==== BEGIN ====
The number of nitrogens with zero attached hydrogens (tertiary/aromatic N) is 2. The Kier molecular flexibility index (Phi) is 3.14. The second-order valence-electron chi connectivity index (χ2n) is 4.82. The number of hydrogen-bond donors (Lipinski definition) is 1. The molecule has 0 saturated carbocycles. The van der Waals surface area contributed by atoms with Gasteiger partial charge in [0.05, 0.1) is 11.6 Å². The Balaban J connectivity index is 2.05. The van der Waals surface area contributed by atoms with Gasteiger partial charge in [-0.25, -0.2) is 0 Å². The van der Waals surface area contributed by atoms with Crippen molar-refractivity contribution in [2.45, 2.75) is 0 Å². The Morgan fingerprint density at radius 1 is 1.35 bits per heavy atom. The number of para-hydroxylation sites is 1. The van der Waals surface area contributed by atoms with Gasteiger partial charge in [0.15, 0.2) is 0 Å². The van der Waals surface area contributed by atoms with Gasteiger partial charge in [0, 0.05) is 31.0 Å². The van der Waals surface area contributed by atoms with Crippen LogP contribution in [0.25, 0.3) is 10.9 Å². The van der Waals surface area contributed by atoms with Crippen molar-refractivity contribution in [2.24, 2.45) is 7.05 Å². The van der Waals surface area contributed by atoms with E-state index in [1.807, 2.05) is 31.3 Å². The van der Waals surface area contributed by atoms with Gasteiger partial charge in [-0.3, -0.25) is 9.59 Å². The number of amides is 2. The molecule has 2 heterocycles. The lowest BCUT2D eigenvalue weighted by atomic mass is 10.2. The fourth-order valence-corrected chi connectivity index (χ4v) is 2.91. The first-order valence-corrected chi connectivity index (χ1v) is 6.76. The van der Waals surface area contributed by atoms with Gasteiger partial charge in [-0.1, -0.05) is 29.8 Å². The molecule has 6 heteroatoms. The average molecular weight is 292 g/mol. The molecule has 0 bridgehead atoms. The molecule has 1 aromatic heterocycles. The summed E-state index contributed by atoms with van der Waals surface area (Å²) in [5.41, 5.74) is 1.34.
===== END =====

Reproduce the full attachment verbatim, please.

The number of nitrogens with zero attached hydrogens (tertiary/aromatic N) is 2. The Kier molecular flexibility index (Phi) is 3.14. The second-order valence-electron chi connectivity index (χ2n) is 4.82. The number of hydrogen-bond donors (Lipinski definition) is 1. The molecule has 0 saturated carbocycles. The van der Waals surface area contributed by atoms with Gasteiger partial charge in [0.05, 0.1) is 11.6 Å². The Balaban J connectivity index is 2.05. The van der Waals surface area contributed by atoms with Gasteiger partial charge in [-0.25, -0.2) is 0 Å². The van der Waals surface area contributed by atoms with Crippen molar-refractivity contribution in [2.45, 2.75) is 0 Å². The Morgan fingerprint density at radius 1 is 1.35 bits per heavy atom. The number of para-hydroxylation sites is 1. The van der Waals surface area contributed by atoms with Gasteiger partial charge in [0.15, 0.2) is 0 Å². The van der Waals surface area contributed by atoms with Gasteiger partial charge in [0, 0.05) is 31.0 Å². The van der Waals surface area contributed by atoms with Crippen LogP contribution in [0.25, 0.3) is 10.9 Å². The van der Waals surface area contributed by atoms with Crippen molar-refractivity contribution in [2.24, 2.45) is 7.05 Å². The van der Waals surface area contributed by atoms with E-state index in [1.807, 2.05) is 31.3 Å². The van der Waals surface area contributed by atoms with Gasteiger partial charge in [-0.3, -0.25) is 9.59 Å². The number of amides is 2. The molecule has 2 heterocycles. The lowest BCUT2D eigenvalue weighted by atomic mass is 10.2. The fourth-order valence-corrected chi connectivity index (χ4v) is 2.91. The first-order valence-corrected chi connectivity index (χ1v) is 6.76. The van der Waals surface area contributed by atoms with Gasteiger partial charge in [-0.1, -0.05) is 29.8 Å². The molecule has 6 heteroatoms. The average molecular weight is 292 g/mol. The molecule has 0 bridgehead atoms. The molecule has 1 aromatic heterocycles. The summed E-state index contributed by atoms with van der Waals surface area (Å²) in [5.41, 5.74) is 1.34.